Date of Award

Fall 12-2009

Degree Type


Degree Name

Doctor of Philosophy (PhD)


Educational Leadership and School Counseling

Committee Chair

Thelma Roberson

Committee Chair Department

Educational Leadership and School Counseling

Committee Member 2

Kyna Shelley

Committee Member 2 Department

Educational Studies and Research

Committee Member 3

Richard Mohn

Committee Member 3 Department

Educational Studies and Research

Committee Member 4

Rose McNeese

Committee Member 4 Department

Educational Leadership and School Counseling


The purpose of this study was to determine whether the application of the Alabama Mathematics, Science, and Technology Initiative (AMSTI) program in middle schools reduced the gaps found between students' CRT scores; specifically, did the gaps found in the CRT scores within the respective subgroups race, gender, SES, and special/regular education narrow? The subject areas considered by this study were mathematics and science. Student-level data were collected and examined for longitudinal changes over a three year period in which the AMSTI program was implemented at two participating public middle schools. The dependent variables used were mathematics and science CRT scores of 6th through 8th grade students. Three repeated measures MANCOVAs and one MANOVA were conducted in order to examine possible longitudinal changes in the mathematics and science scores of the student population as well as for changes in the gaps between the demographic groups of students within the subgroups. Significant decreases were found in the differences between the respective subgroups in the variables of SES and special education. The reductions were attributed to both mathematics and science. A significant reduction in the gap found between races was found, but could not be attributed to either mathematics or science. Gender was the only subgroup in which no significant change was found.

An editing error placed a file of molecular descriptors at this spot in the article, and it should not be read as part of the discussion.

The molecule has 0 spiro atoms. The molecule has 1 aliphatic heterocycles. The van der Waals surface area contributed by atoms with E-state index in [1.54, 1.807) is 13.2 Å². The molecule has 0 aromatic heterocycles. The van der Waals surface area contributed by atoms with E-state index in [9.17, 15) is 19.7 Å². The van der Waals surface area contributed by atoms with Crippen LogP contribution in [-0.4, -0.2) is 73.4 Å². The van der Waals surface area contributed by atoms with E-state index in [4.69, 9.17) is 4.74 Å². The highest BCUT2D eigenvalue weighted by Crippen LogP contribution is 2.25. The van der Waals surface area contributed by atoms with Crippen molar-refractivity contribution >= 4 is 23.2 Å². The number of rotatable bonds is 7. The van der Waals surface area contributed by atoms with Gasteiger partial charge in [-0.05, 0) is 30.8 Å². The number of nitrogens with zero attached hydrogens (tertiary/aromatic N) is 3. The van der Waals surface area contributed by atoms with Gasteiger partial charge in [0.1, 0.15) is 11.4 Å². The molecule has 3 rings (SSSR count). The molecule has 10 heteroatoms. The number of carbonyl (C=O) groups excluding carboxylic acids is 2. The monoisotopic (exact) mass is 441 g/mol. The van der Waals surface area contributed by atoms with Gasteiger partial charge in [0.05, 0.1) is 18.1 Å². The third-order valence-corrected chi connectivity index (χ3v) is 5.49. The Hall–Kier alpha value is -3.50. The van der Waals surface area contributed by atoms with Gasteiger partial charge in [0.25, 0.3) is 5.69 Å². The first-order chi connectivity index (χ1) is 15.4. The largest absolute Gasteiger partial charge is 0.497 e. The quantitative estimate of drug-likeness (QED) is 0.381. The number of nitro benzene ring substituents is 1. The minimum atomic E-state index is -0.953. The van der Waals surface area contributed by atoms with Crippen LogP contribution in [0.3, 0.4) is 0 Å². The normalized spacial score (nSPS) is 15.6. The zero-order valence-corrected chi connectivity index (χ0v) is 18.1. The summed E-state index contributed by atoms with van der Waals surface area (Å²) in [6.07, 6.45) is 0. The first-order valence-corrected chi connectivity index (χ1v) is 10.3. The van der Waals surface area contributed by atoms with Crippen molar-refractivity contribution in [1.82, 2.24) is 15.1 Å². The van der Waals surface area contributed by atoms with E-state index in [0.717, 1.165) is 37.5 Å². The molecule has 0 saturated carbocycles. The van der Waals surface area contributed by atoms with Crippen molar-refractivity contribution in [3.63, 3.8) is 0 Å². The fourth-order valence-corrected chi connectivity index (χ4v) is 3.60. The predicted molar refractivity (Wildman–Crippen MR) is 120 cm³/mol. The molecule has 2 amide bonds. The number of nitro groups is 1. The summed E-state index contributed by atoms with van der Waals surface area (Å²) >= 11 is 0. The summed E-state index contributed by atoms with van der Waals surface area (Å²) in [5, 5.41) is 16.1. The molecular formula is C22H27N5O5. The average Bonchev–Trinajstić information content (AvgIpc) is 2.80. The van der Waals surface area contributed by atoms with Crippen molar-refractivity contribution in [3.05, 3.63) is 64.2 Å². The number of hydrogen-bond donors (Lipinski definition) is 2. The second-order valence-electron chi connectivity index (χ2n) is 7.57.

Additionally, a questionnaire was administered to teachers in four public middle schools in which AMSTI had been implemented. ANOVAs were used to examine the responses to determine how teacher training in AMSTI materials and techniques affected reported teacher attitude and frequency of usage of inquiry-based lessons. When the responses of teachers with less than one year of AMSTI training were compared to those teachers with more than one year of training, no significant change in teachers' reported attitudes toward inquiry lessons or the frequency of usage of inquiry lessons was found.